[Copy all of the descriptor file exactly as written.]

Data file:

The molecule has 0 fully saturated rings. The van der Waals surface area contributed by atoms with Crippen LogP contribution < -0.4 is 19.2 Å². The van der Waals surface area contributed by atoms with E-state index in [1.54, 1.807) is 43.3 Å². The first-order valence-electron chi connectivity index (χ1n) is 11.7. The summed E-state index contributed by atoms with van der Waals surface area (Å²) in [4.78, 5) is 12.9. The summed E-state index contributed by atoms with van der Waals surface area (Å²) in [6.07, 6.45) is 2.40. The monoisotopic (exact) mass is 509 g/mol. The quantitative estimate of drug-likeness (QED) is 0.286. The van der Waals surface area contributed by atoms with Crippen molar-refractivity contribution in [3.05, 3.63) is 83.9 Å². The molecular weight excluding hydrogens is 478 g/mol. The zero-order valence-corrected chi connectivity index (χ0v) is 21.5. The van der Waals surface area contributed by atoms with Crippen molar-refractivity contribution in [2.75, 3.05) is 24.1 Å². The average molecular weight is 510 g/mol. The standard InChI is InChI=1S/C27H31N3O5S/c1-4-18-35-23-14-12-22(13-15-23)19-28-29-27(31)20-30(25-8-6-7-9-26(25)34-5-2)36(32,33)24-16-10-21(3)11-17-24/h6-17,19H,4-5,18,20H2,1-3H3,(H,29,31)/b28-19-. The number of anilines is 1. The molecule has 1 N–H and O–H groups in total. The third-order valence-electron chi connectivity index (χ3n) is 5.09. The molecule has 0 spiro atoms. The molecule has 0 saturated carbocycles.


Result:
The molecule has 0 fully saturated rings. The van der Waals surface area contributed by atoms with Crippen LogP contribution < -0.4 is 19.2 Å². The van der Waals surface area contributed by atoms with E-state index in [1.54, 1.807) is 43.3 Å². The first-order valence-electron chi connectivity index (χ1n) is 11.7. The summed E-state index contributed by atoms with van der Waals surface area (Å²) in [4.78, 5) is 12.9. The summed E-state index contributed by atoms with van der Waals surface area (Å²) in [6.07, 6.45) is 2.40. The monoisotopic (exact) mass is 509 g/mol. The quantitative estimate of drug-likeness (QED) is 0.286. The van der Waals surface area contributed by atoms with Crippen molar-refractivity contribution in [3.05, 3.63) is 83.9 Å². The molecular weight excluding hydrogens is 478 g/mol. The zero-order valence-corrected chi connectivity index (χ0v) is 21.5. The van der Waals surface area contributed by atoms with Crippen molar-refractivity contribution in [2.75, 3.05) is 24.1 Å². The average molecular weight is 510 g/mol. The standard InChI is InChI=1S/C27H31N3O5S/c1-4-18-35-23-14-12-22(13-15-23)19-28-29-27(31)20-30(25-8-6-7-9-26(25)34-5-2)36(32,33)24-16-10-21(3)11-17-24/h6-17,19H,4-5,18,20H2,1-3H3,(H,29,31)/b28-19-. The number of anilines is 1. The molecule has 1 N–H and O–H groups in total. The third-order valence-electron chi connectivity index (χ3n) is 5.09. The molecule has 0 spiro atoms. The molecule has 0 saturated carbocycles.